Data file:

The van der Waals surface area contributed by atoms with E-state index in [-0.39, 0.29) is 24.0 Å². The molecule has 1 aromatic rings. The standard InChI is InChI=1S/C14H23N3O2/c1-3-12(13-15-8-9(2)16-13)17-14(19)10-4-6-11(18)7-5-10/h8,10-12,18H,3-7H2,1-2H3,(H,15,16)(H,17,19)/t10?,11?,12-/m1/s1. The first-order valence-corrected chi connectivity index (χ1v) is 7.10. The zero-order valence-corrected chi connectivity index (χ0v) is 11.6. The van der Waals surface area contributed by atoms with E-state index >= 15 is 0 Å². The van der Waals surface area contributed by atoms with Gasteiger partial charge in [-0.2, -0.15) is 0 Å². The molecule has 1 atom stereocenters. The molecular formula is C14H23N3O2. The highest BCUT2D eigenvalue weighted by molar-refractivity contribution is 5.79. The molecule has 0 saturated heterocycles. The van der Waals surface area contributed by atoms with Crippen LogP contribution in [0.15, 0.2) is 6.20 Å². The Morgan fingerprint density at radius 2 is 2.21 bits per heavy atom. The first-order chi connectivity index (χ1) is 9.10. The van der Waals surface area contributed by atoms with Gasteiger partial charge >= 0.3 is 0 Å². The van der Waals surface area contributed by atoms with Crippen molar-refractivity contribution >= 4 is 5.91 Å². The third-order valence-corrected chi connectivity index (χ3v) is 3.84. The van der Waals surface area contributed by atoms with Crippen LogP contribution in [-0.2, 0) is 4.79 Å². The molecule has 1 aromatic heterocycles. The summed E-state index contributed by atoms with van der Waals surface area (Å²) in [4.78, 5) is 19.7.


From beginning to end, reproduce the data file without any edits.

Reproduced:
The van der Waals surface area contributed by atoms with E-state index in [-0.39, 0.29) is 24.0 Å². The molecule has 1 aromatic rings. The standard InChI is InChI=1S/C14H23N3O2/c1-3-12(13-15-8-9(2)16-13)17-14(19)10-4-6-11(18)7-5-10/h8,10-12,18H,3-7H2,1-2H3,(H,15,16)(H,17,19)/t10?,11?,12-/m1/s1. The first-order valence-corrected chi connectivity index (χ1v) is 7.10. The zero-order valence-corrected chi connectivity index (χ0v) is 11.6. The van der Waals surface area contributed by atoms with E-state index >= 15 is 0 Å². The van der Waals surface area contributed by atoms with Gasteiger partial charge in [-0.2, -0.15) is 0 Å². The molecule has 1 atom stereocenters. The molecular formula is C14H23N3O2. The highest BCUT2D eigenvalue weighted by molar-refractivity contribution is 5.79. The molecule has 0 saturated heterocycles. The van der Waals surface area contributed by atoms with Crippen LogP contribution in [0.15, 0.2) is 6.20 Å². The Morgan fingerprint density at radius 2 is 2.21 bits per heavy atom. The first-order chi connectivity index (χ1) is 9.10. The van der Waals surface area contributed by atoms with Gasteiger partial charge >= 0.3 is 0 Å². The van der Waals surface area contributed by atoms with Crippen molar-refractivity contribution >= 4 is 5.91 Å². The third-order valence-corrected chi connectivity index (χ3v) is 3.84. The van der Waals surface area contributed by atoms with Crippen LogP contribution in [-0.2, 0) is 4.79 Å². The molecule has 1 aromatic heterocycles. The summed E-state index contributed by atoms with van der Waals surface area (Å²) in [4.78, 5) is 19.7.